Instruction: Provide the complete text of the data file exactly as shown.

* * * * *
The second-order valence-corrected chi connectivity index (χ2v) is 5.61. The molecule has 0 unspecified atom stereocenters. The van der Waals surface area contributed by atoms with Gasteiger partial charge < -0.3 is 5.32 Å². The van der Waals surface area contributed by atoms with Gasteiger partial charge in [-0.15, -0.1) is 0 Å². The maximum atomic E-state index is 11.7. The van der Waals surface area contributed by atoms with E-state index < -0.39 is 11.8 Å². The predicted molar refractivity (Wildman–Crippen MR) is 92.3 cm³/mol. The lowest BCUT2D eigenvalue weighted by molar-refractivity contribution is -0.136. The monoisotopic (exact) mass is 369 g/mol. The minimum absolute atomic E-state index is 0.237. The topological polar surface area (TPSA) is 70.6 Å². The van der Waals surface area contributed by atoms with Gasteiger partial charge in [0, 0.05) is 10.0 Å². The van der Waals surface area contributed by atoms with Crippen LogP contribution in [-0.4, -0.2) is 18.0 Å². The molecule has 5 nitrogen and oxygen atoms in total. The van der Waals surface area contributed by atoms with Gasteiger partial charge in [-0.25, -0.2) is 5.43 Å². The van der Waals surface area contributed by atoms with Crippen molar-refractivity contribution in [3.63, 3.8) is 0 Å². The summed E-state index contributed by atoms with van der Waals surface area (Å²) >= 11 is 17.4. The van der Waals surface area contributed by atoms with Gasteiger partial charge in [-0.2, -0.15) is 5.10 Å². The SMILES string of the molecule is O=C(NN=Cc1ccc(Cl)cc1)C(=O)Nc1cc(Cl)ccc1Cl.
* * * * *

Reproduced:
The second-order valence-corrected chi connectivity index (χ2v) is 5.61. The molecule has 0 unspecified atom stereocenters. The van der Waals surface area contributed by atoms with Gasteiger partial charge < -0.3 is 5.32 Å². The van der Waals surface area contributed by atoms with Gasteiger partial charge in [-0.15, -0.1) is 0 Å². The maximum atomic E-state index is 11.7. The van der Waals surface area contributed by atoms with E-state index < -0.39 is 11.8 Å². The predicted molar refractivity (Wildman–Crippen MR) is 92.3 cm³/mol. The lowest BCUT2D eigenvalue weighted by molar-refractivity contribution is -0.136. The monoisotopic (exact) mass is 369 g/mol. The minimum absolute atomic E-state index is 0.237. The topological polar surface area (TPSA) is 70.6 Å². The van der Waals surface area contributed by atoms with Gasteiger partial charge in [0, 0.05) is 10.0 Å². The van der Waals surface area contributed by atoms with Crippen LogP contribution in [-0.4, -0.2) is 18.0 Å². The molecule has 5 nitrogen and oxygen atoms in total. The van der Waals surface area contributed by atoms with Gasteiger partial charge in [-0.25, -0.2) is 5.43 Å². The van der Waals surface area contributed by atoms with Crippen molar-refractivity contribution in [3.63, 3.8) is 0 Å². The summed E-state index contributed by atoms with van der Waals surface area (Å²) >= 11 is 17.4. The van der Waals surface area contributed by atoms with Gasteiger partial charge in [-0.2, -0.15) is 5.10 Å². The SMILES string of the molecule is O=C(NN=Cc1ccc(Cl)cc1)C(=O)Nc1cc(Cl)ccc1Cl.